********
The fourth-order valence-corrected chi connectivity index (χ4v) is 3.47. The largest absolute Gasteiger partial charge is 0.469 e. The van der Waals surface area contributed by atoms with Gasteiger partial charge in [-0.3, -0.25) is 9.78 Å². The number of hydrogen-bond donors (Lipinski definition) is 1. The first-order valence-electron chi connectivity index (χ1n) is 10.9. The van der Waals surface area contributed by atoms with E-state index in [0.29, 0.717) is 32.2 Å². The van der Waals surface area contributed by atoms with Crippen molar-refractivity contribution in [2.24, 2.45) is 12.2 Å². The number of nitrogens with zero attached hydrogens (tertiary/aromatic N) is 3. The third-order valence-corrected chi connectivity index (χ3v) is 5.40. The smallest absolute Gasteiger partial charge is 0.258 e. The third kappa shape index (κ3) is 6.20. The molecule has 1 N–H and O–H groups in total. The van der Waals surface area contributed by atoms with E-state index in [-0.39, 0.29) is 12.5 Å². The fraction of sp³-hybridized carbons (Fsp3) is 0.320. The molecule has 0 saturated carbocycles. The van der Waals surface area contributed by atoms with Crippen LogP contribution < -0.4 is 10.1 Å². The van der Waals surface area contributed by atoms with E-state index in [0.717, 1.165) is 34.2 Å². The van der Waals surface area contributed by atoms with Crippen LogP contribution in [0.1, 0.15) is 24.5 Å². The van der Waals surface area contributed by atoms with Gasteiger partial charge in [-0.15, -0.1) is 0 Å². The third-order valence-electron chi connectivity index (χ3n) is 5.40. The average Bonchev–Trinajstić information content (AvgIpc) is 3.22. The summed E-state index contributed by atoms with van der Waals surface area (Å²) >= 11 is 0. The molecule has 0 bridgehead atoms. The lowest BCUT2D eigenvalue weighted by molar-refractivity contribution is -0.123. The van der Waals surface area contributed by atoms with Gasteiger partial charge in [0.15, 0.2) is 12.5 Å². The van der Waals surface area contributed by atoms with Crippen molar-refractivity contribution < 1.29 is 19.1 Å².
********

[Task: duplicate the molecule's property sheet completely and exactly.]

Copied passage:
The fourth-order valence-corrected chi connectivity index (χ4v) is 3.47. The largest absolute Gasteiger partial charge is 0.469 e. The van der Waals surface area contributed by atoms with Gasteiger partial charge in [-0.3, -0.25) is 9.78 Å². The number of hydrogen-bond donors (Lipinski definition) is 1. The first-order valence-electron chi connectivity index (χ1n) is 10.9. The van der Waals surface area contributed by atoms with E-state index in [0.29, 0.717) is 32.2 Å². The van der Waals surface area contributed by atoms with Crippen molar-refractivity contribution in [2.24, 2.45) is 12.2 Å². The number of nitrogens with zero attached hydrogens (tertiary/aromatic N) is 3. The third-order valence-corrected chi connectivity index (χ3v) is 5.40. The smallest absolute Gasteiger partial charge is 0.258 e. The third kappa shape index (κ3) is 6.20. The molecule has 1 N–H and O–H groups in total. The van der Waals surface area contributed by atoms with E-state index in [-0.39, 0.29) is 12.5 Å². The fraction of sp³-hybridized carbons (Fsp3) is 0.320. The molecule has 0 saturated carbocycles. The van der Waals surface area contributed by atoms with Crippen LogP contribution < -0.4 is 10.1 Å². The van der Waals surface area contributed by atoms with E-state index in [0.717, 1.165) is 34.2 Å². The van der Waals surface area contributed by atoms with Crippen LogP contribution in [0.1, 0.15) is 24.5 Å². The van der Waals surface area contributed by atoms with Gasteiger partial charge in [-0.15, -0.1) is 0 Å². The third-order valence-electron chi connectivity index (χ3n) is 5.40. The average Bonchev–Trinajstić information content (AvgIpc) is 3.22. The summed E-state index contributed by atoms with van der Waals surface area (Å²) >= 11 is 0. The molecule has 0 bridgehead atoms. The lowest BCUT2D eigenvalue weighted by molar-refractivity contribution is -0.123. The van der Waals surface area contributed by atoms with Gasteiger partial charge in [0.15, 0.2) is 12.5 Å². The van der Waals surface area contributed by atoms with Crippen molar-refractivity contribution < 1.29 is 19.1 Å².